Charging a AGM Battery

Last week I forgot to Turn of my chassis battery switch. Yesterday I went to check on something in the motor home and the steps would not come out. Nor would the Motor Home start. The chassis (Starter Battery) was dead. I had left the radio and a couple of other things on. Normally I disconnect the battery using the Chassis disconnect switch by the door when I am not going to be using the Motor Home or when it is stored. Senior Moment I guess. I thought no problem I will get the Battery Charger and recharge the battery. Little did I know what I was in for. I hooked up the battery charger and it kept cycling on and off. I checked the terminals and they were clean and the charger was hooked to the correct polarity. Hmm What to do. the battery was almost dead. The battery charger needs 10.5 volts to run. This is a safety feature of the battery charger. Oh well I will use my 10 amp trickle charger. same thing with it. So I decided to remove the battery and bench test and charge it. (what a job). The battery sits way down to the left of and between the radiator and grill, (see Picture below). 

 

The battery weighs 50 Lbs. I had to bend over the opening and reach way down to unhook the battery using a 10 MM and 6 MM socket and end wrench. I got it all loose and now the hard part getting it out. I bent over the opening with the hood up and started to lift the battery out. It was awkward and heavy, I was barely able to get it up to the lip of the opening, and had to tip it on its side. It was a good thing that it is a sealed AGM battery (which I did not know at the time). After getting it out, that was when I noticed that my right arm was bleeding. The metal fins of the grill just inside the lip opening had cut the inside of my right arm from my elbow to arm pit. (see picture below of fins.

The red arrow shows the metal fins. I doctored my arm and cleaned the cuts and applied some disinfectant. Got the battery on the bench and discovered that it was a AGM Battery. I did not have a AGM Battery Charger and none of the 3 battery chargers would start because the voltage in the battery was almost dead. So I did some reading about AGM batteries. There are 3 methods of charging a Dead AGM Battery when you don’t have a AGM Charger. I will only cover the one that I used.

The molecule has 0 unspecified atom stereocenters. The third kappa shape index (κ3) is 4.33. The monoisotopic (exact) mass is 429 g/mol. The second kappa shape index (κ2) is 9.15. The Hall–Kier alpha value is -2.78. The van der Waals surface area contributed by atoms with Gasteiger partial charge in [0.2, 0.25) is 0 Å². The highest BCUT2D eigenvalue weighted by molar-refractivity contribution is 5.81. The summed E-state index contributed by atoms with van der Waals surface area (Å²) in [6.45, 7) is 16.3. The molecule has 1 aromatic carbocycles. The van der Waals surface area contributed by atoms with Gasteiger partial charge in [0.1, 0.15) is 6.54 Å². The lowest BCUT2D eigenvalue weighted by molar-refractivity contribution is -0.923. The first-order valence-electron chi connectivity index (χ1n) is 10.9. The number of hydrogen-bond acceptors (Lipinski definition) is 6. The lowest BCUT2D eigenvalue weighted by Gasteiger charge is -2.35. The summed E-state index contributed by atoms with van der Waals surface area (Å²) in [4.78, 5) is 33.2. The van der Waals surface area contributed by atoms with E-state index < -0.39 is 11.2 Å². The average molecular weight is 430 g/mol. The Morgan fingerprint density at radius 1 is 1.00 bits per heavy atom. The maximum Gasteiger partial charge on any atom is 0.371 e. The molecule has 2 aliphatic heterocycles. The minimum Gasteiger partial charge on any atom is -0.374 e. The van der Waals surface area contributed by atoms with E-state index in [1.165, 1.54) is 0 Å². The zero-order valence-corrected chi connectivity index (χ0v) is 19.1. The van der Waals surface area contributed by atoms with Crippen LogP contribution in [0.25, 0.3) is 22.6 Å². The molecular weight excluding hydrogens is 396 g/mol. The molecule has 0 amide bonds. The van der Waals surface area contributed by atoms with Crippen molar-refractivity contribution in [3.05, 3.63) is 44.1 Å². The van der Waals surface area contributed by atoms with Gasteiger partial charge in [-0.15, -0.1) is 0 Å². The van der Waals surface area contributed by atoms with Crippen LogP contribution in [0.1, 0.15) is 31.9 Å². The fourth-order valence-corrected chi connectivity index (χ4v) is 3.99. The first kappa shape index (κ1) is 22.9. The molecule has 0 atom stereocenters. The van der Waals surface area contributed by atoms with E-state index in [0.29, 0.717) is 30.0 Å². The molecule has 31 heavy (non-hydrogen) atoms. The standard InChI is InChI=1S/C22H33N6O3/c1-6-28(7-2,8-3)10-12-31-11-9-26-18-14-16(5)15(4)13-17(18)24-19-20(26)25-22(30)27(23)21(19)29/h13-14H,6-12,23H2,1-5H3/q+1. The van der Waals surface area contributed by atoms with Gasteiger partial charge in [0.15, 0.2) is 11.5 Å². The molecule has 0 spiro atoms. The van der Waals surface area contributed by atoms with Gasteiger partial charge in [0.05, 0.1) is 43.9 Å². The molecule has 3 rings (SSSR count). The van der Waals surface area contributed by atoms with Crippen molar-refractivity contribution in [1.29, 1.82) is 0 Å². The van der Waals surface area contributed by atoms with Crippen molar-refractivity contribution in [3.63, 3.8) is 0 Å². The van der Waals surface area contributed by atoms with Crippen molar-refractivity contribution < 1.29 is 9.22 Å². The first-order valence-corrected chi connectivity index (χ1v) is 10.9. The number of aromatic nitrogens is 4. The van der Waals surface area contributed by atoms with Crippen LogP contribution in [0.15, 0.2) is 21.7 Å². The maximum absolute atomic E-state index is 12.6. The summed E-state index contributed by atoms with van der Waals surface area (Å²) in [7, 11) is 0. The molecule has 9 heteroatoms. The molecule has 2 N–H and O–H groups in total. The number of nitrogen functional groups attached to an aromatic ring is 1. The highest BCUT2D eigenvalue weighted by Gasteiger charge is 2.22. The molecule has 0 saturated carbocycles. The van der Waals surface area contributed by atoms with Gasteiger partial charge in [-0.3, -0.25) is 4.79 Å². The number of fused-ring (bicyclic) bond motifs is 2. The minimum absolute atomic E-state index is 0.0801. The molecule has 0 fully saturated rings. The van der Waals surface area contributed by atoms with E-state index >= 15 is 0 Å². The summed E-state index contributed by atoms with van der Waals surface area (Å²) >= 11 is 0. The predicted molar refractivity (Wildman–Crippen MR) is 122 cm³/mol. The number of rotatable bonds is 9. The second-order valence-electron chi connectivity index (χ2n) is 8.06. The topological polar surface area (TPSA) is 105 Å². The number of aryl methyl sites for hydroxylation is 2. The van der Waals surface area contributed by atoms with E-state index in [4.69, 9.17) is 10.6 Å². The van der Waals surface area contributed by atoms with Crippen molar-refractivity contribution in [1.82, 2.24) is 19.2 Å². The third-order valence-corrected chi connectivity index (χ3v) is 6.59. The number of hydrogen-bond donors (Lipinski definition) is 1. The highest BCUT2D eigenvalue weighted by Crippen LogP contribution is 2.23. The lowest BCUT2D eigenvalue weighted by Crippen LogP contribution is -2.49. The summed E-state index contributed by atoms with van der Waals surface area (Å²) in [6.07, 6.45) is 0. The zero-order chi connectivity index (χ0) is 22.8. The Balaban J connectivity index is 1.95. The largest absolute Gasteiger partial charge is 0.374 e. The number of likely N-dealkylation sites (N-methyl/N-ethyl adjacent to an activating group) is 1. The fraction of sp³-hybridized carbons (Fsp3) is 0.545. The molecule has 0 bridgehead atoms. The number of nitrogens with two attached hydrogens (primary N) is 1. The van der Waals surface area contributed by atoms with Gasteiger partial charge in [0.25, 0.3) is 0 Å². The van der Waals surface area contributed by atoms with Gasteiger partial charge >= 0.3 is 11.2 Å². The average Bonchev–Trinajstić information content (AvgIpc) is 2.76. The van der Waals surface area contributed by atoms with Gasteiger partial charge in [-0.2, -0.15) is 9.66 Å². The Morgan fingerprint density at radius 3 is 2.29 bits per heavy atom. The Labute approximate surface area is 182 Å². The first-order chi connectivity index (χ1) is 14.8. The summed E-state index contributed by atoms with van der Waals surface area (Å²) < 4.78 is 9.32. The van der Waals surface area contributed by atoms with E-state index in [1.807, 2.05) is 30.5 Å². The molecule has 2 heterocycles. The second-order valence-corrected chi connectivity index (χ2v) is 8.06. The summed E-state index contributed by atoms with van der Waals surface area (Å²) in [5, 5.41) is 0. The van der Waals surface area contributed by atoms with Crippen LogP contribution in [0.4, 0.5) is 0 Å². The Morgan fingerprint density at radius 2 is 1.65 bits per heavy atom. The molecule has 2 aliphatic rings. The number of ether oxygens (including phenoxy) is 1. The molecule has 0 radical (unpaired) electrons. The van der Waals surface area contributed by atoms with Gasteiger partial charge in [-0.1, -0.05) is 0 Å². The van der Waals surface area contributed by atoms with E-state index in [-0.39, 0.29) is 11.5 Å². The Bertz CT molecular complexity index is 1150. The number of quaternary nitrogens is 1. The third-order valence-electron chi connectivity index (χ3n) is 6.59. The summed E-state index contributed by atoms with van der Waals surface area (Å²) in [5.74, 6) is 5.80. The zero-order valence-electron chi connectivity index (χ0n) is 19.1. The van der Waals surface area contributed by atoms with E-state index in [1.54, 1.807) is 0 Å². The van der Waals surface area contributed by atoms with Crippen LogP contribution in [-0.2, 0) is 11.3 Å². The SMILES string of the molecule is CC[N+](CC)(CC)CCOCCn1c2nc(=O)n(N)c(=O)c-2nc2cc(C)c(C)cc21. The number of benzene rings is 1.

I took a set of battery cables and hooked to a good wet cell lead acid car battery in my jeep and hooked the other end to the AGM battery making sure pos to pos and neg to neg. I then took my 10 amp automatic battery charger and hooked it to the agm battery. I Left this setup for one hour checking to make sure the battery or the cables were not getting to hot to touch. The voltage from the jeep battery tricked the battery charger in to running because it could see 10.5 volts or more. After an hour I checked the voltage of the AGM Battery, with everything unhooked, making sure I had the 10.5 volts so the charger would work without the jeep battery. I continued charging the AGM Battery until I had at least 12 volts. I checked the wires and the battery to make sure it was not getting to hot to touch. This in case there was a internal short which if badly overheated could cause the battery to explode. I then installed the battery in the motor home and started it up to finish charging it. I did use a piece of carpet over the lip when reinstalling the battery. I learned a couple of lessons today. I also wonder how many people have replaced a AGM battery because they could not get it to charge after being run down.

Mel

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Author: Mel

I am a Retired PC Tech. I love to travel in a Motor Home with my Wife. I am a avid RVer and like to camp and travel. I am a commercial Pilot and hold a Novell Education certificate in Networking configuration and installation. I like to read and like country and western Music.

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